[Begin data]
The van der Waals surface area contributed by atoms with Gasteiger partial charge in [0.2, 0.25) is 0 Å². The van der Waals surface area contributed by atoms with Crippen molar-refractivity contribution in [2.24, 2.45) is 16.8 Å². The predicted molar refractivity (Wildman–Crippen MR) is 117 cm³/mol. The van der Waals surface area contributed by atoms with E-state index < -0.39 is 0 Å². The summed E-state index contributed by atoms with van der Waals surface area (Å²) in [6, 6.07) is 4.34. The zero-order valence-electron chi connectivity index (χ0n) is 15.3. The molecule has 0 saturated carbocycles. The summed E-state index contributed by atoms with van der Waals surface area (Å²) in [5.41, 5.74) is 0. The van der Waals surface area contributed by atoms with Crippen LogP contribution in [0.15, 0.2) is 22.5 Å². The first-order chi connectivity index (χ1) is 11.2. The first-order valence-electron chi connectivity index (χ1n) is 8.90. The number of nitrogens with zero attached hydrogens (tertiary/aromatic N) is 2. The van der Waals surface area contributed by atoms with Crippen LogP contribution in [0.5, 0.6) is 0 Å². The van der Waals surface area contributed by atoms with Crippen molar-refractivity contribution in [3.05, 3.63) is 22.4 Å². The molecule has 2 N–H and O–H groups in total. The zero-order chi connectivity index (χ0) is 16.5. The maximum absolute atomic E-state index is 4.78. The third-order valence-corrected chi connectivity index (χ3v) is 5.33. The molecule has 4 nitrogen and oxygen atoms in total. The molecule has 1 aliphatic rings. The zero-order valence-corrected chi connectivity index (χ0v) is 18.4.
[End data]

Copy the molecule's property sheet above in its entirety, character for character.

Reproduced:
The van der Waals surface area contributed by atoms with Gasteiger partial charge in [0.2, 0.25) is 0 Å². The van der Waals surface area contributed by atoms with Crippen molar-refractivity contribution in [2.24, 2.45) is 16.8 Å². The predicted molar refractivity (Wildman–Crippen MR) is 117 cm³/mol. The van der Waals surface area contributed by atoms with E-state index < -0.39 is 0 Å². The summed E-state index contributed by atoms with van der Waals surface area (Å²) in [6, 6.07) is 4.34. The zero-order valence-electron chi connectivity index (χ0n) is 15.3. The molecule has 0 saturated carbocycles. The summed E-state index contributed by atoms with van der Waals surface area (Å²) in [5.41, 5.74) is 0. The van der Waals surface area contributed by atoms with Crippen LogP contribution in [0.15, 0.2) is 22.5 Å². The first-order chi connectivity index (χ1) is 11.2. The first-order valence-electron chi connectivity index (χ1n) is 8.90. The number of nitrogens with zero attached hydrogens (tertiary/aromatic N) is 2. The van der Waals surface area contributed by atoms with Crippen LogP contribution in [0.5, 0.6) is 0 Å². The van der Waals surface area contributed by atoms with Crippen molar-refractivity contribution in [3.05, 3.63) is 22.4 Å². The molecule has 2 N–H and O–H groups in total. The zero-order chi connectivity index (χ0) is 16.5. The maximum absolute atomic E-state index is 4.78. The third-order valence-corrected chi connectivity index (χ3v) is 5.33. The molecule has 4 nitrogen and oxygen atoms in total. The molecule has 1 aliphatic rings. The zero-order valence-corrected chi connectivity index (χ0v) is 18.4.